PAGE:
Tires and tubes will make a huge difference too, especially in the Phoenix area. Knobby tires are good on trails but bad on pavement. They also pick up more junk, which can lead to more punctures and flat tires. The smoother the tires the smoother the ride. Plus, they tend to roll over sharp objects and puncture less often. Cheap bikes have thin tires and tubes, so are more prone to punctures and flats. At a minimum, you should buy some “puncture resistant tubes” to replace the tubes that come with the bike. There are “goat heads” all over the place down there and punctures are very common.

Hope this helps. If you have more questions, don’t hesitate to ask.

Buying a bicycle for a child is a serious task, regardless of age. You want her to be able to enjoy herself, but also to have fun riding. The big box stores offer plenty of choices, but they tend to skimp on the details – like tires, tubes, and wheel strength. Spending a few extra bucks on a bike for your kid makes a great deal of sense, despite the fact that they may outgrow it soon. The market for used bikes is strong in every town and city across the US, so you should be able to sell her used bike easily when it’s time for her to graduate to a larger size.

For more information on buying a kid’s bike, kids and cycling, or buying a bike for yourself, check out one or both of these eBooks from  our cycling website, Mile Hi Cycle Guy…

Rediscover Your Joy with Bicycles and Cycling

Rediscover Your Joy with Bicycles and Cycling #2

Both of these cycling eBooks are packed with valuable information that will help the beginning or returning cyclist with the choice of the right bike, how to save money when buying a bike, making sure the bike fits you or your child, essential equipment and accessories, basic bike maintenance, where to ride safely, how to include the family, and so much more. At just $2.99 each, they are a great value.





MHCG Cycling eBook on Sale for Just 99¢

19 12 2012

On sale now, and for a Limited Time, at the Amazon Kindle Store Rediscover Your Joy with Bicycles and Cycling, the eBook we created for beginning and returning cyclists over at Mile-Hi Cycle Guy. We put it ON SALE in time for Christmas giving!

cycling ebook for kindle

This is one of my favorite reviews, not only because it is so complimentary, but also because it came from a friend I haven’t seen in decades.

Thorough yet brief and easy-to-read…Increased knowledge for shopping wisely; better understanding of types of bikes available; good pointers about safety and cycling-related, off-bike exercise … I recommend it whole-heartedly! This book should be read – and re-read – as much as necessary, especially before shopping and buying things – by anyone who is a novice about riding, or anyone who may have interest in using a bicycle more often for a variety of purposes … It helped a great deal to see the must-haves, should-haves, and “cools” as far as what to buy and own for maximum riding enjoyment and safety, and to understand more clearly which are which.”-Martin “Tex” Maier, Houston, TX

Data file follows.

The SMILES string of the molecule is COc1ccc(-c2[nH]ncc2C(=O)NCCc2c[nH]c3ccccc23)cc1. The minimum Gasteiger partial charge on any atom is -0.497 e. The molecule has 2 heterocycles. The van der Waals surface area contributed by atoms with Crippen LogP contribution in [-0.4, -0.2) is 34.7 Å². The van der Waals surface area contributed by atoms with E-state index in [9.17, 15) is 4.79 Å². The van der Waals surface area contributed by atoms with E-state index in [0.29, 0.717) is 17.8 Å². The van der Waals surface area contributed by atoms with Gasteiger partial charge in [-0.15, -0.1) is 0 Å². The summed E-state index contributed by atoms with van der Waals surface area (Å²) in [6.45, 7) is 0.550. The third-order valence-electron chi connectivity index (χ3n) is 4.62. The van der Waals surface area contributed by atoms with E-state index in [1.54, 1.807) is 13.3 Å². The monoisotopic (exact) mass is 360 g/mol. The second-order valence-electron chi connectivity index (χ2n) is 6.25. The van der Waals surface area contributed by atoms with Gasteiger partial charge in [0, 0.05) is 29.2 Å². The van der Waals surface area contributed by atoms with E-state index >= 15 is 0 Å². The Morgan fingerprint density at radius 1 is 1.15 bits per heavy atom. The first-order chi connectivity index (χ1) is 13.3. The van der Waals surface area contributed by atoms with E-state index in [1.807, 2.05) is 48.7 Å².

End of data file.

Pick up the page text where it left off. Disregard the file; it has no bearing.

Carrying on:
Here is an excerpt from the Must-Haves Section of the book, mentioned by “Tex” …

“What Are Your Bicycle Necessities: 7 Must-Haves for Enjoyable Cycling

There are certain necessities, besides a bicycle, required for a consistently safe, comfortable, enjoyable cycling experience. By being prepared for any eventuality, you can make every ride a joy, even when something goes wrong!

Hydration … Hydration is critical to an enjoyable cycling experience. A simple water bottle, with bottle cage attached to the bike frame, provides a convenient source of water. Many, if not most, bikes will have two cage mounting positions, called braze-ons, where two water bottles may be carried; perhaps one would contain water to keep you hydrated, while the other might contain something like Gatorade, to provide other vital fluids and electrolytes.

Tube/Tire Repair … Experiencing a flat tire while far from home is no fun at all, however, being able to repair the flat quickly, or replace the tube, can salvage an enjoyable ride. Just remember this; if you actually use your bicycle – you will get a flat tire … so, be prepared with a basic repair kit … including an inflation device (e.g., a pump or CO2 inflator). These need not be expensive but are critical to consistent, enjoyable riding.

For more Cycling Tips, visit us at: Mile Hi Cycle Guy

Wedge Pack … Having a convenient place to carry your tools will also make your ride more fun. Putting your tools in your pockets can be uncomfortable, while a small bag tucked beneath the seat makes carrying tools, your ID, some emergency cash, and your cell phone convenient, but won’t interfere with bike handling. 

Helmet … Surprisingly, the debate over whether or not to wear a helmet while cycling is a very contentious one. We say this, for children … ABSOLUTELY ALWAYS wear a helmet. For adults … wear a helmet MOST OF THE TIME. In some states a helmet is required by law. Where it is not, I recommend this … anytime you ride in the street you should be wearing a helmet. This is why it is under our “must-haves” list.

Shoes … Cycling shoes are designed to aid in the transfer of power from legs to pedals; from pedals to cranks; from cranks to drive train; from drive train to rear wheel. They are supremely well suited to this purpose. However, they can also be quite expensive. A good quality comfortable shoe, with a stiff sole, can accomplish much the same thing for the novice or returning cyclist.

Clothing … Riding in comfort will also, of course, make the cycling experience much more enjoyable. Cycling-specific clothing is, again, very well designed to enhance the cycling experience. Once more, however, these items can be pricey. Athletic clothing, clothing designed to wick perspiration away from the body, can be worn just as comfortably for cycling; without being prohibitively expensive.

Another quick thought about helmets and cycling…

I am a huge proponent of freedom of choice and independence. In fact, I oppose mandatory helmet laws for both cyclists and motorcyclists. I believe that adults have the right to make the choice for themselves so, why do I so strongly advocate the use of helmets when riding a bicycle? After all, a helmet will do little or nothing to protect you if you are hit by a two-ton truck, right?

Quite simply, I recommend the use of a helmet because cyclists fall down – a lot – and a helmet will help protect you from serious injury when you fall from your bike. That’s it.”